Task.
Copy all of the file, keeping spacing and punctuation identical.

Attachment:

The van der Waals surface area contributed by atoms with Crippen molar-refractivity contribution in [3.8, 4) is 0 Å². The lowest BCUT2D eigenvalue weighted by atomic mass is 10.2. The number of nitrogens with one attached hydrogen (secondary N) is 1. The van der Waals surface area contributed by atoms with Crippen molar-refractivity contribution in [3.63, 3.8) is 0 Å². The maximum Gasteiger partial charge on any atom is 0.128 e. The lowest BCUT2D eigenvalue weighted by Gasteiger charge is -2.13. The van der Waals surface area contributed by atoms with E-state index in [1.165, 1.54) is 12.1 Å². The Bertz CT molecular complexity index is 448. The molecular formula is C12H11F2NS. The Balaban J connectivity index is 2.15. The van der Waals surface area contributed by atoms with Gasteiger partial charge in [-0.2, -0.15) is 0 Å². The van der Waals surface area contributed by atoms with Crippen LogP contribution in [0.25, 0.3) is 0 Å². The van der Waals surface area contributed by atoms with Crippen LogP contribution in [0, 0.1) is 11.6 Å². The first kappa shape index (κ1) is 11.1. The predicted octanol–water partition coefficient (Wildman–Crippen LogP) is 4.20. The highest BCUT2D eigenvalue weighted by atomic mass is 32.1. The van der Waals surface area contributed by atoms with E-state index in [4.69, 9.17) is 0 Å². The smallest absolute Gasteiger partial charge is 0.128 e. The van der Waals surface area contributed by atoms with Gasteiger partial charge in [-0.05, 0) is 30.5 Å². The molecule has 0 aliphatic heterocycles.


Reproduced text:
The van der Waals surface area contributed by atoms with Crippen molar-refractivity contribution in [3.8, 4) is 0 Å². The lowest BCUT2D eigenvalue weighted by atomic mass is 10.2. The number of nitrogens with one attached hydrogen (secondary N) is 1. The van der Waals surface area contributed by atoms with Crippen molar-refractivity contribution in [3.63, 3.8) is 0 Å². The maximum Gasteiger partial charge on any atom is 0.128 e. The lowest BCUT2D eigenvalue weighted by Gasteiger charge is -2.13. The van der Waals surface area contributed by atoms with E-state index in [1.165, 1.54) is 12.1 Å². The Bertz CT molecular complexity index is 448. The molecular formula is C12H11F2NS. The Balaban J connectivity index is 2.15. The van der Waals surface area contributed by atoms with Gasteiger partial charge in [-0.2, -0.15) is 0 Å². The van der Waals surface area contributed by atoms with Crippen LogP contribution in [0.25, 0.3) is 0 Å². The van der Waals surface area contributed by atoms with Crippen LogP contribution in [0, 0.1) is 11.6 Å². The first kappa shape index (κ1) is 11.1. The predicted octanol–water partition coefficient (Wildman–Crippen LogP) is 4.20. The highest BCUT2D eigenvalue weighted by atomic mass is 32.1. The van der Waals surface area contributed by atoms with E-state index in [4.69, 9.17) is 0 Å². The smallest absolute Gasteiger partial charge is 0.128 e. The van der Waals surface area contributed by atoms with Gasteiger partial charge in [-0.05, 0) is 30.5 Å². The molecule has 0 aliphatic heterocycles.